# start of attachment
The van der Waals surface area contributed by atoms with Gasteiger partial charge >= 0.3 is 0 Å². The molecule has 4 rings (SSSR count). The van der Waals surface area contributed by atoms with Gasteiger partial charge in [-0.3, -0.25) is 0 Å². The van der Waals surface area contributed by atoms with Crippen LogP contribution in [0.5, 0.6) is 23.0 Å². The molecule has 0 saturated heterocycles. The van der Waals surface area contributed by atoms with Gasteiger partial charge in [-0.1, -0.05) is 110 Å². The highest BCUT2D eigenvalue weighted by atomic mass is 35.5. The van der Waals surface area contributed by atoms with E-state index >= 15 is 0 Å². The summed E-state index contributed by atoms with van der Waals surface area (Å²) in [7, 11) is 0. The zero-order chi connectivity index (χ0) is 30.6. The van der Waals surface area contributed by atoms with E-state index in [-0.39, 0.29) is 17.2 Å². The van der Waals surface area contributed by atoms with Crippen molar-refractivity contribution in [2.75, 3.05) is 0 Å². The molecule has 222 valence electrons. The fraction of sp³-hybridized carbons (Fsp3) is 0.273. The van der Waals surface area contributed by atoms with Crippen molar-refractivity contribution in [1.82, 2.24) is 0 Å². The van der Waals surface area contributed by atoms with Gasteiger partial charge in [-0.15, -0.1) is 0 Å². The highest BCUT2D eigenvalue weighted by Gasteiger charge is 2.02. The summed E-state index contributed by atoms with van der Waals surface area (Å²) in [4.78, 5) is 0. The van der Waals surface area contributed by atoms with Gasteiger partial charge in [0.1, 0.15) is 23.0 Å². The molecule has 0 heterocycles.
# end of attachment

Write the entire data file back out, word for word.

The van der Waals surface area contributed by atoms with Gasteiger partial charge >= 0.3 is 0 Å². The molecule has 4 rings (SSSR count). The van der Waals surface area contributed by atoms with Gasteiger partial charge in [-0.3, -0.25) is 0 Å². The van der Waals surface area contributed by atoms with Crippen LogP contribution in [0.5, 0.6) is 23.0 Å². The molecule has 0 saturated heterocycles. The van der Waals surface area contributed by atoms with Gasteiger partial charge in [-0.1, -0.05) is 110 Å². The highest BCUT2D eigenvalue weighted by atomic mass is 35.5. The van der Waals surface area contributed by atoms with E-state index >= 15 is 0 Å². The summed E-state index contributed by atoms with van der Waals surface area (Å²) in [7, 11) is 0. The zero-order chi connectivity index (χ0) is 30.6. The van der Waals surface area contributed by atoms with E-state index in [-0.39, 0.29) is 17.2 Å². The van der Waals surface area contributed by atoms with Crippen molar-refractivity contribution in [2.75, 3.05) is 0 Å². The molecule has 222 valence electrons. The fraction of sp³-hybridized carbons (Fsp3) is 0.273. The van der Waals surface area contributed by atoms with Crippen molar-refractivity contribution in [1.82, 2.24) is 0 Å². The van der Waals surface area contributed by atoms with Gasteiger partial charge in [-0.15, -0.1) is 0 Å². The highest BCUT2D eigenvalue weighted by Gasteiger charge is 2.02. The summed E-state index contributed by atoms with van der Waals surface area (Å²) in [4.78, 5) is 0. The van der Waals surface area contributed by atoms with Gasteiger partial charge in [0.1, 0.15) is 23.0 Å². The molecule has 0 heterocycles.